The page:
Panama has long been known as a favorite country for many taxpayers on account of its low tax rates and strict confidentiality laws, the latter of which serve to protect the identities of Panamanian corporate shareholders and bank account holders in the case of frivolous civil litigation. Accordingly, it should come to no one’s surprise that many non-Panamanian citizens take advantage of these low rates and confidentiality laws by creating Panamanian entities and utilizing the Panamanian banking system. Until recently, no one really knew how prolific the use of these entities was by non-Panamanian citizens or the extent to which they may be used by persons to avoid detection by taxing authorities and other governments. However, on April 3, 2016, the world got a glimpse of all of the above when a treasure trove of business records and documents relating to the formation and operation of Panamanian companies was released by hundreds of journalists from across the globe.
Although the release of this information in itself would probably warrant significant media attention, further controversy was stoked when it was revealed that some of the individuals identified in the Panama Papers included monarchs, celebrities, and presidential leaders of non-Panamanian countries. Adding only more intrigue to an already incredible news story was that the unnamed source had secretly gathered the information—consisting of over 11 million documents—from a well-known Panamanian law firm, Mossack Fonseca.
Shortly after the documents were released, U.S. government officials began participation in global meetings with other high-level foreign government officials regarding the contents of the Panama Papers. The IRS also participated in at least one “special project meeting” directly related to the documents and publicly encouraged those U.S. citizens with undisclosed Panamanian bank accounts and unreported Panamanian income to remediate by participating in the Offshore Voluntary Disclosure Program (“OVDP”). More recently, the U.S. attorney for the Southern District of New York indicated that he too had “opened a criminal investigation regarding matters to which the Panama Papers are relevant.” In sum, the U.S. government appears ready to use the contents of the Panama Papers to further pending criminal investigations as well as open new ones.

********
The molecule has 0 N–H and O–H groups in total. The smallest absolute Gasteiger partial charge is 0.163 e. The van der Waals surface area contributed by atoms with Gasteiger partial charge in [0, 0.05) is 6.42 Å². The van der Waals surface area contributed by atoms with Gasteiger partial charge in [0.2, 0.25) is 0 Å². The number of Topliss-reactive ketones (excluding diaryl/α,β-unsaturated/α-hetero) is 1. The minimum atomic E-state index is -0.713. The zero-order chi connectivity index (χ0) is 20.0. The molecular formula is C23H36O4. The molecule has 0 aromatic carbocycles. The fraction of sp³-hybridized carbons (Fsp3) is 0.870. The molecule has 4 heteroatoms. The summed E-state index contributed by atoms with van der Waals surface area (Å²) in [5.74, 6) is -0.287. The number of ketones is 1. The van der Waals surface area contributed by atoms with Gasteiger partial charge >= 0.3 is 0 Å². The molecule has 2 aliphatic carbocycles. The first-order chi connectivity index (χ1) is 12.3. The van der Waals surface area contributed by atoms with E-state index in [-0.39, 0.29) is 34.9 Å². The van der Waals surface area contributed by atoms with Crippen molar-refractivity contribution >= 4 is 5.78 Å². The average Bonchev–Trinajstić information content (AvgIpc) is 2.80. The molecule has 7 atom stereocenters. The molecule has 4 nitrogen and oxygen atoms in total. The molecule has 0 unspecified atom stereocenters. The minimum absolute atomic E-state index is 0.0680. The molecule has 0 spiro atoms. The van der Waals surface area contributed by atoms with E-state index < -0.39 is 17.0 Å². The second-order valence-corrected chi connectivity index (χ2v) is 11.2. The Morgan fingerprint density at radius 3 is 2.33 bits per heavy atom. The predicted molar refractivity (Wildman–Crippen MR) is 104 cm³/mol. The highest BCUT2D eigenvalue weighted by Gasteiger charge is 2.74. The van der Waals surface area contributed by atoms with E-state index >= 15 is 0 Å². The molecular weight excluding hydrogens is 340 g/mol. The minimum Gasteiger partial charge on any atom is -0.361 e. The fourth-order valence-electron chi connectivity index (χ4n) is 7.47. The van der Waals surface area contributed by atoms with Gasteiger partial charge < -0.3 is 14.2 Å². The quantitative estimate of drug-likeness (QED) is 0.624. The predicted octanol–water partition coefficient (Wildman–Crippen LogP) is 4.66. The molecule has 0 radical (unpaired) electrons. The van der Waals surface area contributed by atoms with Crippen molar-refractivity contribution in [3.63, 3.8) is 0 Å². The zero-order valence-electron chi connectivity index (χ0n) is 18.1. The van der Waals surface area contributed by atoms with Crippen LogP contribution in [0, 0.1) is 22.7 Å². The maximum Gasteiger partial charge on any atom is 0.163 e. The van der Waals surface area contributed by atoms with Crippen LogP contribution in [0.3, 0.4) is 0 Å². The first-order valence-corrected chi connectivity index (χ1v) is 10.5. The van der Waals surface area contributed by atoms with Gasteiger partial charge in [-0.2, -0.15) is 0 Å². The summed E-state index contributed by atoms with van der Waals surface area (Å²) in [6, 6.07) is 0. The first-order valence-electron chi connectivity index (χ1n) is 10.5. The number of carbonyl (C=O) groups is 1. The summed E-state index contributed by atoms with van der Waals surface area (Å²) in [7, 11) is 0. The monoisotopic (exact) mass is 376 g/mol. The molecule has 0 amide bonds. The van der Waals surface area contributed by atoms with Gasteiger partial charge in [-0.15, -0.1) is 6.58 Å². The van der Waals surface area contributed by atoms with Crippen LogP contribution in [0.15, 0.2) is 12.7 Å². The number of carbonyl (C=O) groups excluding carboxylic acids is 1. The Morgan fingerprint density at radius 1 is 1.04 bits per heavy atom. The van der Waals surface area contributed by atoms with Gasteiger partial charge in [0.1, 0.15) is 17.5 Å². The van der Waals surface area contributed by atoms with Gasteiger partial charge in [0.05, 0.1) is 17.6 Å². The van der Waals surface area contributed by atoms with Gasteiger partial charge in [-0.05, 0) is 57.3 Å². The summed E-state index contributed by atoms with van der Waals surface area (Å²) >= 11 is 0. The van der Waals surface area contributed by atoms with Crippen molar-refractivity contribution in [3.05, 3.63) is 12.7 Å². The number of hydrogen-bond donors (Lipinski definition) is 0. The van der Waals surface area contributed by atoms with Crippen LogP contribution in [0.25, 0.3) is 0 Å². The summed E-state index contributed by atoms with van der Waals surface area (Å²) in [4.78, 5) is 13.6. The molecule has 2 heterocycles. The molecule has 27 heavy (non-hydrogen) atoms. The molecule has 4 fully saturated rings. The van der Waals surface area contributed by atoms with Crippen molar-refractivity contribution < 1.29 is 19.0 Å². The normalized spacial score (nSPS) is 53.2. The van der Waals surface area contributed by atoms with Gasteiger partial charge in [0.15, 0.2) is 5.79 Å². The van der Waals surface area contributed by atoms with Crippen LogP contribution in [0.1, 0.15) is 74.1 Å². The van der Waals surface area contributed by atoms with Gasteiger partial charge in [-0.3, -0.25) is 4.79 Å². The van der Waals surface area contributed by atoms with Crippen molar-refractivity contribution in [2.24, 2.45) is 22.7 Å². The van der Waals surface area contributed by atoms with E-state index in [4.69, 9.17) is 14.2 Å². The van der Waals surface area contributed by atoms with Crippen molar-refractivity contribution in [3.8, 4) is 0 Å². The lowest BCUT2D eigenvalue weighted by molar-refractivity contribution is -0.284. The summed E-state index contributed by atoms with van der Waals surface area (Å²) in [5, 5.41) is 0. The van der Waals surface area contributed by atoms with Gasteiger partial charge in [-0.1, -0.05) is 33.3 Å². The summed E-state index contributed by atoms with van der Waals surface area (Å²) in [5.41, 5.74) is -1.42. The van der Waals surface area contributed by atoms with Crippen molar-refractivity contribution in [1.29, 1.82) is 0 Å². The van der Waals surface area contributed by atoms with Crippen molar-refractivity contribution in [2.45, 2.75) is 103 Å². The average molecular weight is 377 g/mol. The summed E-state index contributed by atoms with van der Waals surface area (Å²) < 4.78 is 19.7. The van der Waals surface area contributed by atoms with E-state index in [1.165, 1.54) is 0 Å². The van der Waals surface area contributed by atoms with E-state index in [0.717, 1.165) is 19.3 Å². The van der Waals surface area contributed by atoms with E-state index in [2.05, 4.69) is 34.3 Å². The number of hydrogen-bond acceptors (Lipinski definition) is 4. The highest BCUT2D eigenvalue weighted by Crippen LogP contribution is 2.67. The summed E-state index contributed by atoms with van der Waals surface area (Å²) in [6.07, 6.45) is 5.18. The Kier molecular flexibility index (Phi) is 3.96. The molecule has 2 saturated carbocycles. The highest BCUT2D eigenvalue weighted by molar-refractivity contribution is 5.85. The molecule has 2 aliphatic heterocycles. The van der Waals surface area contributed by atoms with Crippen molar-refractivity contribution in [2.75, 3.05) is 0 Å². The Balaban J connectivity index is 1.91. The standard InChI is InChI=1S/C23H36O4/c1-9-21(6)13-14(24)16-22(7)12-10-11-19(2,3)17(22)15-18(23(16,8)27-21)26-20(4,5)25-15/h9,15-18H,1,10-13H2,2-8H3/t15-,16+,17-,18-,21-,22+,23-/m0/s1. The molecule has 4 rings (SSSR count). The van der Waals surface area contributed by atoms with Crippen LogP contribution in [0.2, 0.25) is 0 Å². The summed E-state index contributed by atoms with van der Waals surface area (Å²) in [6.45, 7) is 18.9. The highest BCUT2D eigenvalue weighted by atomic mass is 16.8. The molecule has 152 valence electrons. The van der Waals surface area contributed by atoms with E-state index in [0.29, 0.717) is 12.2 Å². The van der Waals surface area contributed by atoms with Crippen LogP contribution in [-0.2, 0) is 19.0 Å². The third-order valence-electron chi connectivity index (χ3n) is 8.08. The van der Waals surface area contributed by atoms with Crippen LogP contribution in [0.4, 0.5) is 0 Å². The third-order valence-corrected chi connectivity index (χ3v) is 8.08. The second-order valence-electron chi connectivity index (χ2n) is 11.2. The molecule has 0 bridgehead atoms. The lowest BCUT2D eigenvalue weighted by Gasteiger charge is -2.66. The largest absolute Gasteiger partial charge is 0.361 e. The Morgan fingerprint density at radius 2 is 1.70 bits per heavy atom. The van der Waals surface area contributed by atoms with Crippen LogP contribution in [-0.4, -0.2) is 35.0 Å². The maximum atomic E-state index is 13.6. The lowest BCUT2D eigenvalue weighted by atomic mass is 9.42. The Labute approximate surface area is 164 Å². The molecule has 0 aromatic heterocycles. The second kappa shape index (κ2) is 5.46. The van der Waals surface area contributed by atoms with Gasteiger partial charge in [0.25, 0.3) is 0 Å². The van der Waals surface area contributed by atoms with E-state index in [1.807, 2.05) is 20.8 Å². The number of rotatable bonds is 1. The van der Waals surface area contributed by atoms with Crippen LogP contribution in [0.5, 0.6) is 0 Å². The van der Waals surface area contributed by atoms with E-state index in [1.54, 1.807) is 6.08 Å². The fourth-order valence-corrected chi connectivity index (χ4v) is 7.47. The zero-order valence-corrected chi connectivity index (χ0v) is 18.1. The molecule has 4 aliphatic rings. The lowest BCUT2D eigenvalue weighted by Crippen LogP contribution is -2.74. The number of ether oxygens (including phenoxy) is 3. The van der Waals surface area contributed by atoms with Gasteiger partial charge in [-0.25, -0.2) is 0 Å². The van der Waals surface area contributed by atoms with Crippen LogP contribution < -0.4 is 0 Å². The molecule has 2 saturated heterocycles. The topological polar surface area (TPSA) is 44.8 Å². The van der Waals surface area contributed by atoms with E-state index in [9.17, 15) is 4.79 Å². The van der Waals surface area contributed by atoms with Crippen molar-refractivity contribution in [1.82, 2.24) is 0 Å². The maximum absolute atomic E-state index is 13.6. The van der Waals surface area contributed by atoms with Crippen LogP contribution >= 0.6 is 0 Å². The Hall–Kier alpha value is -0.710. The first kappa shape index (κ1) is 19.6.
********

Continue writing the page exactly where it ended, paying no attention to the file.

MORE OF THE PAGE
In light of the intense international pressure it continues to receive, the Panamanian government has publicly acknowledged that it intends to work with other governments in stopping criminal behavior that occurs within Panama. Notably, on April 16, 2016, the Panamanian government entered into a formal agreement with the United States in which Panama agreed to ensure certain information related to U.S. citizens with funds in Panamanian banks would be shared with U.S. government officials when requested. Although Panama had already entered into a similar agreement with the United States after enactment of the Foreign Account Tax Compliance Act (FATCA), the new agreement shows, at least ostensibly, that Panama fully intends to cooperate with the United States in the future.
The Panama Papers serve as yet another reminder that so-called “secret” accounts are not guaranteed to stay secret. With that backdrop, let’s take a quick look at U.S. tax obligations U.S. persons have when they conduct business overseas. Under Title 31, if a U.S. person has a financial interest in or signature authority over a “foreign financial account”—defined broadly to include brokerage accounts and mutual funds—that person is required to file FinCEN Report 114, Report of Foreign Bank and Financial Accounts (commonly referred to as an “FBAR”). Failure to file the report may subject the person to civil and even criminal liabilities. Additionally, certain U.S. persons who are shareholders, officers, or directors of foreign corporations are required to file Form 5471, Information Return of U.S. Persons with Respect to Certain Foreign Corporations. A similar form, Form 8865, Return of U.S. Persons with Respect to Certain Foreign Partnerships, is required for those who have certain interests in foreign partnerships. Failure to file Forms 5471 and 8865 may also subject a person to civil and criminal penalties. Other filing obligations also exist under the Internal Revenue Code.
If a U.S. person engaged in overseas business has willfully failed to file required forms, serious thought should be given to entering into the OVDP. The stated purpose of this program is to “bring taxpayers that have used undisclosed foreign accounts and assets, including those held through undisclosed foreign entities, to avoid or evade tax into compliance with United States tax and related laws.” Although entering the OVDP requires the taxpayer to pay tax and penalties, in exchange the taxpayer receives some protection from criminal prosecution and imposition of harsher penalties if the IRS were to discover the information on its own. It should be noted that if the IRS has already initiated an examination or criminal investigation relating to the tax years at issue, the taxpayer is precluded from entering the OVDP. For those taxpayers whose non-compliance is not willful, the IRS also has streamlined procedures and a delinquent information return program which will be discussed in my next blog post.
As the IRS alluded to above, the clock is currently ticking on those U.S. persons potentially implicated in the Panama Papers if those persons have failed to comply with their U.S. filing and tax obligations. On another note, a lesson learned from the Swiss bank experience is that the IRS may look unkindly on the movement of a noncompliant taxpayer’s account and structure to another country identified to have better secrecy protections.